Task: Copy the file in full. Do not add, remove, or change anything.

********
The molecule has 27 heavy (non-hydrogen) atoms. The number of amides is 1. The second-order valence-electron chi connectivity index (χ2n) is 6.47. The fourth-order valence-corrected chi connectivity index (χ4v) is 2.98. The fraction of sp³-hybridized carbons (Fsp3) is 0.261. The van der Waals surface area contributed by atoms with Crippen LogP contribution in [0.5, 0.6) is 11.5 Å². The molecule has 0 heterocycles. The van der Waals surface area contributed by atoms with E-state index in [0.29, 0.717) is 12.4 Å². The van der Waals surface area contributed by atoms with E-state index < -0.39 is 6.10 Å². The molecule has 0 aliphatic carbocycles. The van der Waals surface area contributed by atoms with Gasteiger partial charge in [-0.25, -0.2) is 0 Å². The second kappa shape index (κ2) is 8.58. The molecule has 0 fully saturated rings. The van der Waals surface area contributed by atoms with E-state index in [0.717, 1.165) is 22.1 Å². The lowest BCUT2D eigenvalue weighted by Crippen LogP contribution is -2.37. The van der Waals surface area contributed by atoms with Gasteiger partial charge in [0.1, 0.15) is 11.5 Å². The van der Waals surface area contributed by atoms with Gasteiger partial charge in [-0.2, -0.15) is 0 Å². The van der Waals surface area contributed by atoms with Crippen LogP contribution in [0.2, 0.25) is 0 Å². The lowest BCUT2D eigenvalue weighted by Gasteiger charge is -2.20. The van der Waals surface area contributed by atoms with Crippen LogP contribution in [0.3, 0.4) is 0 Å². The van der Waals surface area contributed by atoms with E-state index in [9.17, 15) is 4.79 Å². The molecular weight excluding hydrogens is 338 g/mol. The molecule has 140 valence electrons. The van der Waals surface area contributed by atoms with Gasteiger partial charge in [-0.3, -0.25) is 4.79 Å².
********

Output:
The molecule has 27 heavy (non-hydrogen) atoms. The number of amides is 1. The second-order valence-electron chi connectivity index (χ2n) is 6.47. The fourth-order valence-corrected chi connectivity index (χ4v) is 2.98. The fraction of sp³-hybridized carbons (Fsp3) is 0.261. The van der Waals surface area contributed by atoms with Crippen LogP contribution in [0.5, 0.6) is 11.5 Å². The molecule has 0 heterocycles. The van der Waals surface area contributed by atoms with E-state index in [0.29, 0.717) is 12.4 Å². The van der Waals surface area contributed by atoms with E-state index < -0.39 is 6.10 Å². The molecule has 0 aliphatic carbocycles. The van der Waals surface area contributed by atoms with Gasteiger partial charge in [-0.25, -0.2) is 0 Å². The second kappa shape index (κ2) is 8.58. The molecule has 0 fully saturated rings. The van der Waals surface area contributed by atoms with E-state index in [0.717, 1.165) is 22.1 Å². The lowest BCUT2D eigenvalue weighted by Crippen LogP contribution is -2.37. The van der Waals surface area contributed by atoms with Gasteiger partial charge in [0.1, 0.15) is 11.5 Å². The van der Waals surface area contributed by atoms with Gasteiger partial charge in [-0.2, -0.15) is 0 Å². The van der Waals surface area contributed by atoms with Crippen LogP contribution in [0.2, 0.25) is 0 Å². The lowest BCUT2D eigenvalue weighted by Gasteiger charge is -2.20. The van der Waals surface area contributed by atoms with Crippen LogP contribution in [0.3, 0.4) is 0 Å². The van der Waals surface area contributed by atoms with E-state index in [9.17, 15) is 4.79 Å². The molecular weight excluding hydrogens is 338 g/mol. The molecule has 140 valence electrons. The van der Waals surface area contributed by atoms with Gasteiger partial charge in [-0.3, -0.25) is 4.79 Å².